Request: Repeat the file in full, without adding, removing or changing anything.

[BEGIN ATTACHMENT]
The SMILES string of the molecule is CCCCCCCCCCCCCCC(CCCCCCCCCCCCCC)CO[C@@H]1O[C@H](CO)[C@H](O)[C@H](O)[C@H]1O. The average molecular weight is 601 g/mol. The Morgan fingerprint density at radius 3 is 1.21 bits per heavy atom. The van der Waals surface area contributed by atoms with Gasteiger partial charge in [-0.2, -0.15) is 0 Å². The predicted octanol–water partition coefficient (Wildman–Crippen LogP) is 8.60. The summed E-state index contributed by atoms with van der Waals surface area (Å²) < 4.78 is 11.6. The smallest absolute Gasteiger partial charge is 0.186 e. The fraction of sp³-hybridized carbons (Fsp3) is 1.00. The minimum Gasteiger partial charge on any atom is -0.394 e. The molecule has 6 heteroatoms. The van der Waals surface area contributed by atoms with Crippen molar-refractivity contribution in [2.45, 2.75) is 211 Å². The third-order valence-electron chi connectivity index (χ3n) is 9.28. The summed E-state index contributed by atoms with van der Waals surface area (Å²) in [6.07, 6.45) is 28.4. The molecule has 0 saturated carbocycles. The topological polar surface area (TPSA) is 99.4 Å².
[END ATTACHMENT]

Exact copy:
The SMILES string of the molecule is CCCCCCCCCCCCCCC(CCCCCCCCCCCCCC)CO[C@@H]1O[C@H](CO)[C@H](O)[C@H](O)[C@H]1O. The average molecular weight is 601 g/mol. The Morgan fingerprint density at radius 3 is 1.21 bits per heavy atom. The van der Waals surface area contributed by atoms with Gasteiger partial charge in [-0.2, -0.15) is 0 Å². The predicted octanol–water partition coefficient (Wildman–Crippen LogP) is 8.60. The summed E-state index contributed by atoms with van der Waals surface area (Å²) < 4.78 is 11.6. The smallest absolute Gasteiger partial charge is 0.186 e. The fraction of sp³-hybridized carbons (Fsp3) is 1.00. The minimum Gasteiger partial charge on any atom is -0.394 e. The molecule has 6 heteroatoms. The van der Waals surface area contributed by atoms with Crippen molar-refractivity contribution in [2.45, 2.75) is 211 Å². The third-order valence-electron chi connectivity index (χ3n) is 9.28. The summed E-state index contributed by atoms with van der Waals surface area (Å²) in [6.07, 6.45) is 28.4. The molecule has 0 saturated carbocycles. The topological polar surface area (TPSA) is 99.4 Å².